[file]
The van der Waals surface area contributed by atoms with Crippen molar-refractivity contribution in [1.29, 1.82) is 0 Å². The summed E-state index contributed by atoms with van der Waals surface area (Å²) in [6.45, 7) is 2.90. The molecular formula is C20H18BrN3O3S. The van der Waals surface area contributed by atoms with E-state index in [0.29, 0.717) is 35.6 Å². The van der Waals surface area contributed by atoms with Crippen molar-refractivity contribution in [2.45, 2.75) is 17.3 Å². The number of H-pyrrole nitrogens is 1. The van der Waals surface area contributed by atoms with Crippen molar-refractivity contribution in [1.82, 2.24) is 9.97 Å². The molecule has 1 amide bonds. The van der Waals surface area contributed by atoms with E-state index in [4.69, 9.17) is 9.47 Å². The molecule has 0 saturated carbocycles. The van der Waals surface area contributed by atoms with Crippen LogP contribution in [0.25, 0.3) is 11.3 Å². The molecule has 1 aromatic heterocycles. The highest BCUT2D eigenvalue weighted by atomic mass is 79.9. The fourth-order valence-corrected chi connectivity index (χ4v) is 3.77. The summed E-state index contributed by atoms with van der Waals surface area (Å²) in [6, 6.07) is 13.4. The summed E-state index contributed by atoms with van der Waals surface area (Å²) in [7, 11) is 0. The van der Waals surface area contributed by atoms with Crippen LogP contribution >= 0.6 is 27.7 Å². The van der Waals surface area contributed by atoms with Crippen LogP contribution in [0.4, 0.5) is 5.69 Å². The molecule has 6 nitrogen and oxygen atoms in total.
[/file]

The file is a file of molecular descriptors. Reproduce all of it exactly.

The van der Waals surface area contributed by atoms with Crippen molar-refractivity contribution in [1.29, 1.82) is 0 Å². The summed E-state index contributed by atoms with van der Waals surface area (Å²) in [6.45, 7) is 2.90. The molecular formula is C20H18BrN3O3S. The van der Waals surface area contributed by atoms with E-state index in [0.29, 0.717) is 35.6 Å². The van der Waals surface area contributed by atoms with Crippen molar-refractivity contribution in [2.45, 2.75) is 17.3 Å². The number of H-pyrrole nitrogens is 1. The van der Waals surface area contributed by atoms with Crippen molar-refractivity contribution in [1.82, 2.24) is 9.97 Å². The molecule has 1 amide bonds. The van der Waals surface area contributed by atoms with E-state index in [4.69, 9.17) is 9.47 Å². The molecule has 0 saturated carbocycles. The van der Waals surface area contributed by atoms with Crippen LogP contribution in [0.25, 0.3) is 11.3 Å². The molecule has 1 aromatic heterocycles. The highest BCUT2D eigenvalue weighted by atomic mass is 79.9. The fourth-order valence-corrected chi connectivity index (χ4v) is 3.77. The summed E-state index contributed by atoms with van der Waals surface area (Å²) in [6, 6.07) is 13.4. The summed E-state index contributed by atoms with van der Waals surface area (Å²) in [7, 11) is 0. The van der Waals surface area contributed by atoms with Crippen LogP contribution >= 0.6 is 27.7 Å². The van der Waals surface area contributed by atoms with Crippen LogP contribution in [0.4, 0.5) is 5.69 Å². The molecule has 6 nitrogen and oxygen atoms in total.